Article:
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Terminator 2: Judgment Day is one of the greatest action/horror films ever, and it is filled with WTF set pieces. There's the moment where the evil liquid metal T-1000 (Robert Patrick) is slammed into a wall and then gets back into the fight not by turning around, but by simply rearranging his molecules so the back of his body becomes the front. There's the scene where you find out that even being frozen and blasted into a thousand bits can't stop the T-1000. And there's the infamous nuclear holocaust dream sequence, in which Sarah Connor (Linda Hamilton) watches a playground of children get reduced to nuclear ash.
I think the best WTF sequence in the film, though, is a somewhat quieter moment, when John Connor (Edward Furlong) tries to call his foster parents to warn them that the T-1000 may be coming for them.
John, who's still a kid, is the hope for the future; he's supposed to grow up into a soldier who will lead humanity against the evil computer intelligence of Skynet. To prevent John from winning the war, Skynet develops time travel and sends back a robot made of liquid metal — the T-1000 — to kill him. Soldier John counters by sending a reprogrammed, less advanced cyborg — the T-800 (Arnold Schwarzenegger) — to help kid John.
Back then, John was in foster care because his mom, Sarah, has been committed to an asylum. Kid John doesn't much like his foster parents, Janelle and Todd Voight (Jenette Goldstein and Xander Berkeley), but he still doesn't want them murdered by robots from the future. So after the T-800 warns him that he's in danger, he heads to a phone booth (quaint period touch!) and tries to give them a heads-up.
Unfortunately, it turns out that the T-1000 has already murdered his foster mom and taken her place. The T-800 figures out what's going on and tells John, "Your foster parents are dead," in that great Arnold accent. The Terminator hangs up, and the plot moves on.
It's a short scene, less than two minutes, but the filmmaking is brilliant. The first shot is of Janelle cutting vegetables — a close-up on the knife. Then the camera pulls back to Janelle talking on the phone, with Todd wandering around in the background, getting milk, and drinking straight from the carton because he's kind of gross. Janelle says she's been worried about John and that she's "making beef stew." But she sounds a little off, like she's playing a mom in a '50s sitcom whose brain has been scooped out with a melon baller.
Sure enough, John tells the T-800 back at the phone booth, "Something's wrong. She's never this nice." John's dog starts barking in the background at the foster family home, and Todd shouts at it. "Shut up, you worthless piece of sh**!" Janelle looks understandably annoyed with her bellowing husband. She shifts the phone to her other hand, then reaches out of camera range with her other. There's a thunk sound, like she's just slammed a door in his face — a domestic sitcom punch line that made me laugh the first time I saw it.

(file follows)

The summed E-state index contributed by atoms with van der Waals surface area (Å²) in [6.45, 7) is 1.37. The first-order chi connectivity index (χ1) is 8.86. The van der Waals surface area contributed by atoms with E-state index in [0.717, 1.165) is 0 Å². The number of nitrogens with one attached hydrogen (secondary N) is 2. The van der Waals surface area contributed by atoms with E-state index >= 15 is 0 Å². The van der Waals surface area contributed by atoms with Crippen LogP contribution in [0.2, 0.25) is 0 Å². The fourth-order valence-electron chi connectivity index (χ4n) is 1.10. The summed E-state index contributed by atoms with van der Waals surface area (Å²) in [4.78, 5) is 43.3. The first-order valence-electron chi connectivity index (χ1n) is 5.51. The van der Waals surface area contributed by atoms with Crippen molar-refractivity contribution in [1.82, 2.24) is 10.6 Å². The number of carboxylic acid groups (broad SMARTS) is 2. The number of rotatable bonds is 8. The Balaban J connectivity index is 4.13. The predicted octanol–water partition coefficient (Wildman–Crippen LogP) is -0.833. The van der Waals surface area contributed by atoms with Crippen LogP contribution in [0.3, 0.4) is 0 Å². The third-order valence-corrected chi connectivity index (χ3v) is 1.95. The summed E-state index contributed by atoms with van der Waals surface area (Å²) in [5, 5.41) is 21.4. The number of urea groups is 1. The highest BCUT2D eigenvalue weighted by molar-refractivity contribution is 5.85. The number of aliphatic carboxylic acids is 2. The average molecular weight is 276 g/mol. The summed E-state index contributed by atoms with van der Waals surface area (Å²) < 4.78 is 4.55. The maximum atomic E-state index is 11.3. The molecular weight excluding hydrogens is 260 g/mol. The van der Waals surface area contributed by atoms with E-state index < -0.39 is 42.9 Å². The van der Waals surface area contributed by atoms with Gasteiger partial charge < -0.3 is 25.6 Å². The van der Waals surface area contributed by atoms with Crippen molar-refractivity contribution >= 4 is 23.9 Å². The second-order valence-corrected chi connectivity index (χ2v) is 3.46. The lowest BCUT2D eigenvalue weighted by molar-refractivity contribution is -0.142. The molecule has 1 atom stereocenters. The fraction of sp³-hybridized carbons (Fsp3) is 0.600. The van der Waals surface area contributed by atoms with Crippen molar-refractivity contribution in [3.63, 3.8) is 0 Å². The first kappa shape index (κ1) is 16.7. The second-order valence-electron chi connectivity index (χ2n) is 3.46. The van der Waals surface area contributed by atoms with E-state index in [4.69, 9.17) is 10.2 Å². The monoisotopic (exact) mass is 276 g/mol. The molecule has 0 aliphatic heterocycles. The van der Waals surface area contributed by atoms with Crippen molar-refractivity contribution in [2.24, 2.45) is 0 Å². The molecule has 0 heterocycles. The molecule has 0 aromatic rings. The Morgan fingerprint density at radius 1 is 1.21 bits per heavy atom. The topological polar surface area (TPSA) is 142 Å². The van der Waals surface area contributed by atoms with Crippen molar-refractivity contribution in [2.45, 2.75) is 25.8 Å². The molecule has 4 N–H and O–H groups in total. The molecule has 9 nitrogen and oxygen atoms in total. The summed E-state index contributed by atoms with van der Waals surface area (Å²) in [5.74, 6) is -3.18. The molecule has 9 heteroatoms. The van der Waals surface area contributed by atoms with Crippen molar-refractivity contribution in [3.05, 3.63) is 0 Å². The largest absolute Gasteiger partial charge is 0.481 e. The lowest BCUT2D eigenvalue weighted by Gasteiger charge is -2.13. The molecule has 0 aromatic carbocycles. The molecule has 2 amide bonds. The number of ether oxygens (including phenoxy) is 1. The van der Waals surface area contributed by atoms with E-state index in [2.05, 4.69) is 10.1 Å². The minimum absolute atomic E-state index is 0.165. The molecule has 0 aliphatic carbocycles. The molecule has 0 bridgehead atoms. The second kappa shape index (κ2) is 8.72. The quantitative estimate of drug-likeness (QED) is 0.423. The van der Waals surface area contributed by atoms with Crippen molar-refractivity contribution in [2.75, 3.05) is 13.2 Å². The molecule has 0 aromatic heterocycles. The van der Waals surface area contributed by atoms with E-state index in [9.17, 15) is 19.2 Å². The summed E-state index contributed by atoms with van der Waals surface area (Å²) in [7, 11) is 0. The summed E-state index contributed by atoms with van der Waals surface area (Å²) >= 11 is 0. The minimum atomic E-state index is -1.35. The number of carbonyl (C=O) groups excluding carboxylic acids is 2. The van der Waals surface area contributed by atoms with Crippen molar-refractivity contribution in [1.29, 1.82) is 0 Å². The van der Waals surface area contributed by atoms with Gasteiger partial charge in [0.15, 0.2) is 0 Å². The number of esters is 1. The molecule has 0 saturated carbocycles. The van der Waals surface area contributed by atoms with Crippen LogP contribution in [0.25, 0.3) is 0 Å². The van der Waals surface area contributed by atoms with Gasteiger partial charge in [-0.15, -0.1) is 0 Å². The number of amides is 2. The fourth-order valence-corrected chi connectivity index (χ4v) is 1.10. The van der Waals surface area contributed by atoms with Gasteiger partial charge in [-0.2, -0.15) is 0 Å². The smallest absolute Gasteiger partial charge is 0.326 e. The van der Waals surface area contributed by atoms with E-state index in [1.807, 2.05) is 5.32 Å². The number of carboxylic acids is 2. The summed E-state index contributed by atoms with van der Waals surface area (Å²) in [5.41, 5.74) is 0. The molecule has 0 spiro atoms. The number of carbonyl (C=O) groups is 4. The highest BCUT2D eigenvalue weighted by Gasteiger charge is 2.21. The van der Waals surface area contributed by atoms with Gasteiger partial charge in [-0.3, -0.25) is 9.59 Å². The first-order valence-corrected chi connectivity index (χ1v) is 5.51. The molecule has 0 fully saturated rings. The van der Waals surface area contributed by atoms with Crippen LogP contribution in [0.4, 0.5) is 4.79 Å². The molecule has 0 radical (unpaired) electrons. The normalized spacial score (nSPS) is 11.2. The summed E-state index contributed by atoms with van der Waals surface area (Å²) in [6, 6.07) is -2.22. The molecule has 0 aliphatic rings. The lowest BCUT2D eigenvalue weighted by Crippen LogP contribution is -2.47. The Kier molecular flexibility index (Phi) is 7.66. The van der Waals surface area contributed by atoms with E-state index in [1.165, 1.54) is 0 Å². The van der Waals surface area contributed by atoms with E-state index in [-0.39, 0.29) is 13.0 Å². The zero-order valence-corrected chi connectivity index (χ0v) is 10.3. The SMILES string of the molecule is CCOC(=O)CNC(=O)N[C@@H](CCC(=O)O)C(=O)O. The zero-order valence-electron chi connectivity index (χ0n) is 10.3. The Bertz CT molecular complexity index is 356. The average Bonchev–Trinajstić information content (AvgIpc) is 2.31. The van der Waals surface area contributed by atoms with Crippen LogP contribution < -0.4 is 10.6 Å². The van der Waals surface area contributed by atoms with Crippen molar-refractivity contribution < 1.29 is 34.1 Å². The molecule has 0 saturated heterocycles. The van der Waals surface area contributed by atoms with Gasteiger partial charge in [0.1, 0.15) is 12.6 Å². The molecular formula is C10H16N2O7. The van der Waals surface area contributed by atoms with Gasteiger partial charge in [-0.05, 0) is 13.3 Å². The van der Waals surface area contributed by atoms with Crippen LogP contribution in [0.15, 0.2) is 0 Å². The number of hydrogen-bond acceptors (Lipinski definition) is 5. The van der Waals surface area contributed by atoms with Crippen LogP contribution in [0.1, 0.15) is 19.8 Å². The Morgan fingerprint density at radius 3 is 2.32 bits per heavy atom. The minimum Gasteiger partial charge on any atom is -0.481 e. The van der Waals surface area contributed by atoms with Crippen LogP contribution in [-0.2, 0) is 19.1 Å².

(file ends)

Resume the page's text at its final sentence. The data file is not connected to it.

The T-800 takes the phone, imitates John's voice, and tricks John's mom into revealing that she doesn't know the dog's name. The T-800 concludes that John's parents are dead and hangs up the phone.
That's when we go back to Janelle's house. Her expression goes from a creepy smile to a blank look, and she stares offscreen, following the line of her arm. The camera pulls back, and we see that her hand has turned into a long metal blade, stabbing through that milk carton, and through Todd's head.
There is so much that is great about this sequence. The sound design, as well as the careful framing of what you can and can't see, get you to actually cheer when Janelle shuts Todd up; it's only at the end of the scene that you realize that that funny thunk sound was a brutal murder. The reveal itself is bizarre and disturbing — there's something particularly visceral about the knife going through the carton first and then through his mouth, and the blood and milk mingling on the floor. And there's the perfect symmetry of Janelle holding a knife when we first see her, a foreshadowing of cutting to come.
The thing I love most about the scene is the way that director James Cameron orchestrates all his available resources so cannily. Terminator 2 is about a battle between shiny new evil technologies and clunky retro gears and motors. But in this scene, newfangled and old-fashioned slide together like one smooth, cobbled-together machine. Jenette Goldstein's brilliantly not-quite-right performance; the simple sleight-of-hand special effect of having John's voice come out of the T-800's mouth; the sound design combined with the careful framing of shots, so you don't know what that marvelous snikt is until later. And finally the up-to-date early-'90s digital effect of the liquid metal arm that morphs back into Jenette's hand as she looks at it with an odd look that mirrors the audience's wonder.
Today action films rely on much more elaborate digital effects, including entirely computer-generated characters, spaceships, force bolts, and who knows what else. But T2 shows that that old film tech, soldered together with rust and spit and ingenuity, can still crush your slick future. The phone call is a WTF moment not just because that blade through the mouth is so unexpected. It's a WTF moment because the scene reminds you how shocking, funny, weird, and exhilarating movies can be.